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How can we have input from user in DD/MM/YYYY format in shell code such that till user does not provides input in this format the same prompt is printed again and again.

printf "Please Enter START Date(DD/MM/YYYY)\n"
read date1

how to check in this that if date is provided in DD/MM/YYYY format or not. and if not then how to start this loop again?

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2 Answers 2

up vote 1 down vote accepted

This solution firstly checks the syntax of all the tokens of the input and then using the command date checks if the the input is a valid date. For instance 30/02/2014 has a correct syntax but it is not a valid date. Please note that the date command accepts the format MM/DD/YYYY.

#!/bin/bash

while [ 1 ]; do
    IFS="/" read -p "Please Enter START Date(DD/MM/YYYY): " d m y

    if [[ $d != [0-9][0-9] ]]; then echo "Day format invalid"; continue; fi
    if [[ $m != [0-9][0-9] ]]; then echo "Month format invalid"; continue; fi
    if [[ $y != [0-9][0-9][0-9][0-9] ]]; then echo "Year format invalid"; continue; fi

    if date -d "$m/$d/$y" > /dev/null; then
            date1="$d/$m/$y"
            break
    fi

done

# Here you can use $date1 as you prefer. For instance:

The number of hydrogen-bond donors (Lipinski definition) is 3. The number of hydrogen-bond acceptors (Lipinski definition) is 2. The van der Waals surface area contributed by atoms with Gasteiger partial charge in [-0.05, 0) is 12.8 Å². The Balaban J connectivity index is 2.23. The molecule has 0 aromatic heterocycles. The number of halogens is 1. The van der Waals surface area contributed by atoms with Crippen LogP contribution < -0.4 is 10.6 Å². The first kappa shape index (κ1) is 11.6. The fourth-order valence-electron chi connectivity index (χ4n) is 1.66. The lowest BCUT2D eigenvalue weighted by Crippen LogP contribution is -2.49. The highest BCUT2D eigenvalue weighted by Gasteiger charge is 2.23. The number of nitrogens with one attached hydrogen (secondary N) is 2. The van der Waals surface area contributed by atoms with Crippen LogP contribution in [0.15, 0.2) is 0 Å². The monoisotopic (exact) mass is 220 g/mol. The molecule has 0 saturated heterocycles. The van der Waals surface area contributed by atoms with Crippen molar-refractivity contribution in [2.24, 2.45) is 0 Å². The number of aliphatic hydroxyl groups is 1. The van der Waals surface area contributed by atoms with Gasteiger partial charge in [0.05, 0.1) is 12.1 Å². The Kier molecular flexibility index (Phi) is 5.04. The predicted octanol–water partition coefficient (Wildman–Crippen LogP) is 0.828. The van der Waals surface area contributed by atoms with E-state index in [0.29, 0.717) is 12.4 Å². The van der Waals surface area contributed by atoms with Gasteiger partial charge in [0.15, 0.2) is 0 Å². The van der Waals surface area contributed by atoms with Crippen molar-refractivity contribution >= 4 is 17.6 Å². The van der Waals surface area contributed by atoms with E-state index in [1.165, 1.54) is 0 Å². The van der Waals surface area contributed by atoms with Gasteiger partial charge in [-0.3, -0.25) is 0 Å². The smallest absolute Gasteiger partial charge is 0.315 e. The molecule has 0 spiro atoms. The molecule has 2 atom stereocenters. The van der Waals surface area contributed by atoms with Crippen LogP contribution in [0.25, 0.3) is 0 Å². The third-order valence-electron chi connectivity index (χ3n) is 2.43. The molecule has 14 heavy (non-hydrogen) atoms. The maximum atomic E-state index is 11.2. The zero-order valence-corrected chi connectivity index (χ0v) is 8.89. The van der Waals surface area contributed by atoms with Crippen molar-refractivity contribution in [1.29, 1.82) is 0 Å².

echo $date1
share|improve this answer

Try this one:

until read -p "Please Enter START Date (DD/MM/YYYY): " && [[ $REPLY == [0-9][0-9]/[0-9][0-9]/[0-9][0-9] ]]; do
    ## echo "Please enter in proper (DD/MM/YYYY) format."
    continue
done

The echo part is just optional that you could consider adding. By default, read places input in $REPLY variable if no variable is specified, but you could have a custom one if you like.

read -p "Please Enter START Date (DD/MM/YYYY): " INPUT && [[ $INPUT == ...

For a bit more sh-compatible and based on your own format you can have this:

#!/bin/sh

while :; do
    printf "Please Enter START Date(DD/MM/YYYY)\n"
    read date1
    case "$date1" in
    [0-9][0-9]/[0-9][0-9]/[0-9][0-9])
        break
        ;;
    esac
done
share|improve this answer
    
Thank you so much, this works. –  user2663468 Aug 29 '13 at 7:32
    
@By the way for the second example it should have been [0-9][0-9]/[0-9][0-9]/[0-9][0-9] not [0-9][0-9]|[0-9][0-9]|[0-9][0-9] sorry. And you're welcome.. –  konsolebox Aug 29 '13 at 8:18

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